I love the Alamo Drafthouse. It may be because there aren’t any theaters like it in Oklahoma. The Warren Theatre in Moore is wonderful and classy, and it sets the standard in a state that is starved for quality cinema experiences. But Drafthouse offers a unique experience unlike any other. Sure, they serve food, but who doesn’t these days? No, what Drafthouse offers is an open appreciation for all things off-kilter, an unabashed love for the weird and wacky. They host quote-alongs of classic movies (Ghostbusters and Spaceballs are coming up in Austin), they have a studio that creates genre movies that seem destined to become cult favorites, and they feature independent movies nearly every day. While you wait for your movie to start, you’re treated to clips both famous and obscure (mostly obscure) from movies, TV shows, music videos, advertisements, etc. that match the theme of the feature presentation. On my last trip to one of the Drafthouses in Austin a couple weeks ago, the movie was Gravity, so there were a lot of clips of people falling down, things falling on people, space movies, and Wile E. Coyote falling from cliffs.
These clips were funny and head-shakingly strange and out of the blue, and little did I realize it was the most relaxed I’d be for the next two hours. I ordered a pizza to share with my friend, Kevin, and a vanilla shake for good measure, since the shakes there are quite tasty. Then the movie started and I forgot my food and drink and that my hands and mouth were even moving.
“Gravity is an experience” was probably the most overused line in all critics’ reviews of the film, but I can’t blame them. My friend Thomas leaned over to me before the movie started and quoted a tweet that said, “Gravity restored my faith in American cinema,” and we both laughed, both because it’s a ridiculous statement and because Gravity’s director, Alfonso Cuarón, is from Mexico. But that’s the kind of genuine enthusiasm Gravity engenders. I’ve seen space movies before, and goodness knows I’m a sucker for science fiction (I liked Oblivion, if that tells you anything), but the space in Gravity was different from other movies. Space in Gravity is a character, a villain, a force that may not be with you, thanks, but will always be against you.
There are plenty of scientific reasons to take issue with Gravity, I’m sure, but it certainly looks realistic. Gravity concerns two astronauts (Sandra Bullock and George Clooney) that are stranded in orbit around Earth when their shuttle is torn apart by satellite debris sent careening around the planet by a freak Russian accident. Given the nature of the story (it’s in space- would you shoot on location in space?), it’s natural that they got a few things wrong. But that didn’t bother me, either at the Drafthouse viewing or at a second viewing in the balcony of the Warren a week later. Cuarón’s approach to shooting space includes a lot of CGI and camera/lighting trickery, but no interstellar movie comes close to the realism he achieves in Gravity. Part of the appeal is that scenes develop at a slow pace, and Cuarón allows us to see what calamity is about to take place and why, which creates a real sense of intense dread and frustration at being powerless to stop it. The slow coiling of a parachute rope, a piece of wiring aflame floating by the camera in zero gravity, satellite debris dismantling a space station in the background while Sandra Bullock works obliviously in the foreground- all become portents of the intensely choreographed disaster sequences that make up the entire movie.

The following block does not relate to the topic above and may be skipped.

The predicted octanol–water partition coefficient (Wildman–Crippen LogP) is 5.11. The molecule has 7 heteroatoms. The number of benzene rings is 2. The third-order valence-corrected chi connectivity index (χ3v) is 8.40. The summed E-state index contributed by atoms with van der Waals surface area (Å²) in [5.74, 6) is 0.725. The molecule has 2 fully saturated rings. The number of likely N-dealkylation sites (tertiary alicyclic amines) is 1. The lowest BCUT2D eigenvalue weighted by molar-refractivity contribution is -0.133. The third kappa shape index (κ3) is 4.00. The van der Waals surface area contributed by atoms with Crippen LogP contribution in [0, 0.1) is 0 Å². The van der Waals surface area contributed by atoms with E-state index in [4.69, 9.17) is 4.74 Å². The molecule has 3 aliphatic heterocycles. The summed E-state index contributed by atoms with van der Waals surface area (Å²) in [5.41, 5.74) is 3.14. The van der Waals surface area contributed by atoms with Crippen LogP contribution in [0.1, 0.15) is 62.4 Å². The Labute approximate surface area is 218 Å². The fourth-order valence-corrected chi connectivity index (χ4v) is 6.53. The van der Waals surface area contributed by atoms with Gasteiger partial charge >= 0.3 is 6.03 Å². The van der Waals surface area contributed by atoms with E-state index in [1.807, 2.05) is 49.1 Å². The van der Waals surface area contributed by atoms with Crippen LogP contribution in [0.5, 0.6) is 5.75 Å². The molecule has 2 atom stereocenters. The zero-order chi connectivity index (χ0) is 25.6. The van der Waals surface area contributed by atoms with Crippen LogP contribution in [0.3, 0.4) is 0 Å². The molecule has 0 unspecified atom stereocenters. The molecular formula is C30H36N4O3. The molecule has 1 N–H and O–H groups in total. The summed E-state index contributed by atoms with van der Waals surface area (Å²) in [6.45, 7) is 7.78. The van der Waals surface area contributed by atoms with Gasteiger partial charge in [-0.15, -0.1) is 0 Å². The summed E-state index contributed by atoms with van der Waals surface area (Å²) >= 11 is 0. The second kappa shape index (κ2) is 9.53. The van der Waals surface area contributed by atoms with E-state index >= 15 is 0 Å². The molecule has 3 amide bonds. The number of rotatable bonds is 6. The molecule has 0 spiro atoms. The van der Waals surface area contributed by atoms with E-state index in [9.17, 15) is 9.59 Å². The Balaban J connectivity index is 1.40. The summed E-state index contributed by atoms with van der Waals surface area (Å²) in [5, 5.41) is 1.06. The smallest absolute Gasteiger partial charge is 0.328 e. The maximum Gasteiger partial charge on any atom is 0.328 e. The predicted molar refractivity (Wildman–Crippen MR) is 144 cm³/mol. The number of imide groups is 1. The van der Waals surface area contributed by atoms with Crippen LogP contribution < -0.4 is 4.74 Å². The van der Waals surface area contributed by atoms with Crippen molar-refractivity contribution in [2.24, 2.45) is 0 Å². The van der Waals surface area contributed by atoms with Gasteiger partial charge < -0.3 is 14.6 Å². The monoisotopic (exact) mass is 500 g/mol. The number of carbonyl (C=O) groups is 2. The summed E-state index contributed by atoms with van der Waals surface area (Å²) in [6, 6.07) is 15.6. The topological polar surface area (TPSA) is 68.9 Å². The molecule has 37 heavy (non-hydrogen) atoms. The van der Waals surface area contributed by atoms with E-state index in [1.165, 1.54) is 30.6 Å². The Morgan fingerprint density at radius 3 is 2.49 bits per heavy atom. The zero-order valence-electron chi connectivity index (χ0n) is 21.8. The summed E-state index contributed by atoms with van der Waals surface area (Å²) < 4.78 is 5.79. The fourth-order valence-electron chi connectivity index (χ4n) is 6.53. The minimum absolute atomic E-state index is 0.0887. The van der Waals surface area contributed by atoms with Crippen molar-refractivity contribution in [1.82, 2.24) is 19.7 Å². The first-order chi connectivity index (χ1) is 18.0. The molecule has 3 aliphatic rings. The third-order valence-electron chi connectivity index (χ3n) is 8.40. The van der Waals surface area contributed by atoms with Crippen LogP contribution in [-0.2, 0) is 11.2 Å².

This would all make Gravity a fine movie on its own, an unparalleled technical achievement that changes the game for other effects-driven movies, much like Avatar. But Gravity is a much deeper film than just a tech triumph. Cuarón’s movies have always carried a deep symbolism, from the poetic imagery in A Little Princess (still his best film…) and the political allegory of Y Tu Mamá También to the adolescent angst at the core of Harry Potter and the Prisoner of Azkaban and the doomsday musings of Children of Men. Gravity isn’t any different. Even if it weren’t for the backstory of Sandra Bullock’s character centering around a daughter she lost in a freak accident, her and Clooney’s struggle for survival would still read well as a simple image of recovery and rebirth. It’s hard to argue with that when there are blatant images of Sandra Bullock in the fetal position (a call back to 2001, perhaps?) and of Bullock shedding a placental astronaut suit at the climax of her fight to live. And what to make of Sandra Bullock’s last line? Who do you think she’s directing it to?
When the movie finished, I looked down and wondered where my pizza and shake had gone. Apparently I had eaten my meal, but, for all I know, the waiter stole it out from under my face while it grimaced in the tension that had settled collectively on the entire theater. There’s a lot of talk about Gravity’s Oscar chances and what it all means, but some movies transcend their own buzz and last long after awards season ends. Gravity will be one of those movies, for the indelible images of astronauts floating about untethered above a gorgeous Earth; for the life-affirming balance Cuarón strikes between imagery/art and professional achievement; for the simple, perfect ending. Go read about all the naysayers debunking the physics and science behind it all; I’m still thinking about the way the sun looked on the Ganges.